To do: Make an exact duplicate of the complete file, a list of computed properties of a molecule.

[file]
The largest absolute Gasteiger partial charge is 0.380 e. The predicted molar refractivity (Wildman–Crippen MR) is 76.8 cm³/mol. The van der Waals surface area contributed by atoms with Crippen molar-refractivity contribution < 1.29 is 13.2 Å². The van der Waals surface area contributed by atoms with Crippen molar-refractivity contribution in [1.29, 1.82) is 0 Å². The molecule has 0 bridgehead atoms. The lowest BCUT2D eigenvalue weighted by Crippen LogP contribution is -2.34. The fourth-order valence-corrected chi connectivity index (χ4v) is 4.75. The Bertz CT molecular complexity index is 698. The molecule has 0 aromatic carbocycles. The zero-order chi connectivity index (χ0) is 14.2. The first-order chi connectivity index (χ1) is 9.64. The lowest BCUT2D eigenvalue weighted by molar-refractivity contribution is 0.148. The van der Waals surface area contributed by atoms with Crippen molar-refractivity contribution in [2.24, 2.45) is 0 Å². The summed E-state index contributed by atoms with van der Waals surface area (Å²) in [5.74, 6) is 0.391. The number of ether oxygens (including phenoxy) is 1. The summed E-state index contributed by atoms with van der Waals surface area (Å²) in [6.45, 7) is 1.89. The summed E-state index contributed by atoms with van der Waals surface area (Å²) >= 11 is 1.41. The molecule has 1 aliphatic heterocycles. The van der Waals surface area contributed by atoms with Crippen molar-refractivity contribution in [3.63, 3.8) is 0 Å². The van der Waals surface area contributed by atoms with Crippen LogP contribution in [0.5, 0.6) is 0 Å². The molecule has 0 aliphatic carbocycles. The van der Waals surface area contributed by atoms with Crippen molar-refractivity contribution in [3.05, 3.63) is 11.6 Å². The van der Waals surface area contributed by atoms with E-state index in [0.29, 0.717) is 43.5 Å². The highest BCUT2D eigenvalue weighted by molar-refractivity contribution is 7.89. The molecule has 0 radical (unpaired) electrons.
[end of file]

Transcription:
The largest absolute Gasteiger partial charge is 0.380 e. The predicted molar refractivity (Wildman–Crippen MR) is 76.8 cm³/mol. The van der Waals surface area contributed by atoms with Crippen molar-refractivity contribution < 1.29 is 13.2 Å². The van der Waals surface area contributed by atoms with Crippen molar-refractivity contribution in [1.29, 1.82) is 0 Å². The molecule has 0 bridgehead atoms. The lowest BCUT2D eigenvalue weighted by Crippen LogP contribution is -2.34. The fourth-order valence-corrected chi connectivity index (χ4v) is 4.75. The Bertz CT molecular complexity index is 698. The molecule has 0 aromatic carbocycles. The zero-order chi connectivity index (χ0) is 14.2. The first-order chi connectivity index (χ1) is 9.64. The lowest BCUT2D eigenvalue weighted by molar-refractivity contribution is 0.148. The van der Waals surface area contributed by atoms with Crippen molar-refractivity contribution in [2.24, 2.45) is 0 Å². The summed E-state index contributed by atoms with van der Waals surface area (Å²) in [5.74, 6) is 0.391. The number of ether oxygens (including phenoxy) is 1. The summed E-state index contributed by atoms with van der Waals surface area (Å²) in [6.45, 7) is 1.89. The summed E-state index contributed by atoms with van der Waals surface area (Å²) >= 11 is 1.41. The molecule has 1 aliphatic heterocycles. The van der Waals surface area contributed by atoms with Crippen molar-refractivity contribution in [3.63, 3.8) is 0 Å². The van der Waals surface area contributed by atoms with Crippen LogP contribution in [0.5, 0.6) is 0 Å². The molecule has 0 aliphatic carbocycles. The van der Waals surface area contributed by atoms with Crippen molar-refractivity contribution in [3.05, 3.63) is 11.6 Å². The van der Waals surface area contributed by atoms with E-state index in [0.29, 0.717) is 43.5 Å². The highest BCUT2D eigenvalue weighted by molar-refractivity contribution is 7.89. The molecule has 0 radical (unpaired) electrons.